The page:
5. HBR Staff: The best-performing CEOs in the world

HBR presents its 2016 ranking of the best-performing CEOs in the world. It is based on scores from three financial indicators and two environmental, social and governance scores, one more than last year. Intriguingly, the first few places are taken by European CEOs. A few other patterns stand out: 16 CEOs lead companies based outside their countries of birth; only 24 have MBAs, 84 are insiders, and collectively they buck the trend regarding the shortening of CEO tenure – on average they have been in office 17 years. The first three, Lars Rebien Sørensen of Novo Nordisk, Martin Sorrell of WPP and Pablo Isla of Inditex, are interviewed by Adi Ignatius on short-term performance pressures, compensation, managing Millenials and resisting populist pressure against business.

Spotlight: Ecosystem innovation

6. Ron Adner and Rahul Kapoor, Right tech, wrong time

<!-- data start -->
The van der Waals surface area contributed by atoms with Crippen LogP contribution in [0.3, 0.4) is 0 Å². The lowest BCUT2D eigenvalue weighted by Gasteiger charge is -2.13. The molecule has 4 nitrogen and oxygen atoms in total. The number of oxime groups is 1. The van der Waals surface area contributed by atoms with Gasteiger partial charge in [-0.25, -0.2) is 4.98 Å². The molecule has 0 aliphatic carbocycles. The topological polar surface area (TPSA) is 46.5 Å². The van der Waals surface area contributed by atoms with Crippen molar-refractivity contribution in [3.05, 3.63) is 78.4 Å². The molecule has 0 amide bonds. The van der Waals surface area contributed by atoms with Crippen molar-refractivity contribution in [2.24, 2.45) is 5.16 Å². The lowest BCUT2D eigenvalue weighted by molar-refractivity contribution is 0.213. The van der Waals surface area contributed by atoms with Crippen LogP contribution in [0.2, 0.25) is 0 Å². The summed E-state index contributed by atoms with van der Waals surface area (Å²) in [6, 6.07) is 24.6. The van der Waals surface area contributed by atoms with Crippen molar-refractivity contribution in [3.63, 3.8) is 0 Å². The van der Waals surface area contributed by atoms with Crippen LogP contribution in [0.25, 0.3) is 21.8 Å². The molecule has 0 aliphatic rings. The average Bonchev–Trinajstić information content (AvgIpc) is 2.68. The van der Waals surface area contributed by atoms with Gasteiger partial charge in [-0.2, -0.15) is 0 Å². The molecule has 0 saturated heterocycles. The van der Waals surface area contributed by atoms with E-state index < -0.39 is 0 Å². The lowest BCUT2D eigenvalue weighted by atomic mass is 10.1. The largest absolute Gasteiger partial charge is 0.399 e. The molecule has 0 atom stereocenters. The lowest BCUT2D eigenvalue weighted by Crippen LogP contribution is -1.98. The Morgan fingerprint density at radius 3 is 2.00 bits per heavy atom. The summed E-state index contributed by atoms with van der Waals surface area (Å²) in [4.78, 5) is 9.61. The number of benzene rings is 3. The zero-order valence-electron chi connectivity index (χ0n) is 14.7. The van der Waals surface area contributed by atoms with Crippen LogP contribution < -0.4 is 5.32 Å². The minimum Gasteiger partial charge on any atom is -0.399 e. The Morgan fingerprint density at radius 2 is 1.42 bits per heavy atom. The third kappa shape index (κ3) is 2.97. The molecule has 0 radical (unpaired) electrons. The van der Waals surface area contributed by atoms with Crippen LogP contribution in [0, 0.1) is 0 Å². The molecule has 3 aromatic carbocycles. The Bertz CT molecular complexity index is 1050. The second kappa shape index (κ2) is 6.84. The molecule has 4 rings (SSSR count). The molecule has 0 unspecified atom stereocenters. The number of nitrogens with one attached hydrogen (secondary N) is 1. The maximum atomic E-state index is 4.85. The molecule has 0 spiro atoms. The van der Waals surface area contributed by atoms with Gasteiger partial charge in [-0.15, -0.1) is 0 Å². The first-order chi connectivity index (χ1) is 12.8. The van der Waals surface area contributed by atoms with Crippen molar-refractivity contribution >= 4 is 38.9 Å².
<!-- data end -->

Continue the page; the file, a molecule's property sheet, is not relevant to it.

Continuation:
Adner and Kapoor provide a robust and comprehensive framework for assessing whether new technologies will be adopted or resisted by incumbent firms. The framework is based on two dimensions: the ecosystem emergence challenge for new technology and the ecosystem extension opportunity for old technology. Adner and Kapoor then identify and describe four scenarios: creative destruction, robust coexistence, illusion of resilience and robust resilience. Examples illustrate each scenario and there is a diagnostic set of questions to allow both new and old technology firms to assess their position.

7. Maxwell Wessel, Aaron Levie, and Robert Siegel, The problem with legacy ecosystems

Wessel, Levie and Siegel argue that new information technologies now make available vast amounts of data that can change fundamentally customer relationships and partnerships. Since data is now scalable, defensible and reinforceable, its impact is strongly felt, as historically strong companies are increasingly displaced by digital natives. In response, they recommend several steps for historical companies as they attempt to refashion their supply chains and ecosystems: establish what you must do, develop better metrics, create commercial opportunities for partners. Examples from GE and Ford Motor offer insightful illustration and show that change can be beneficial for all concerned.

8. Nathan Furr, Kate O’Keefe, and Jeffrey H. Dyer, Managing multiparty innovation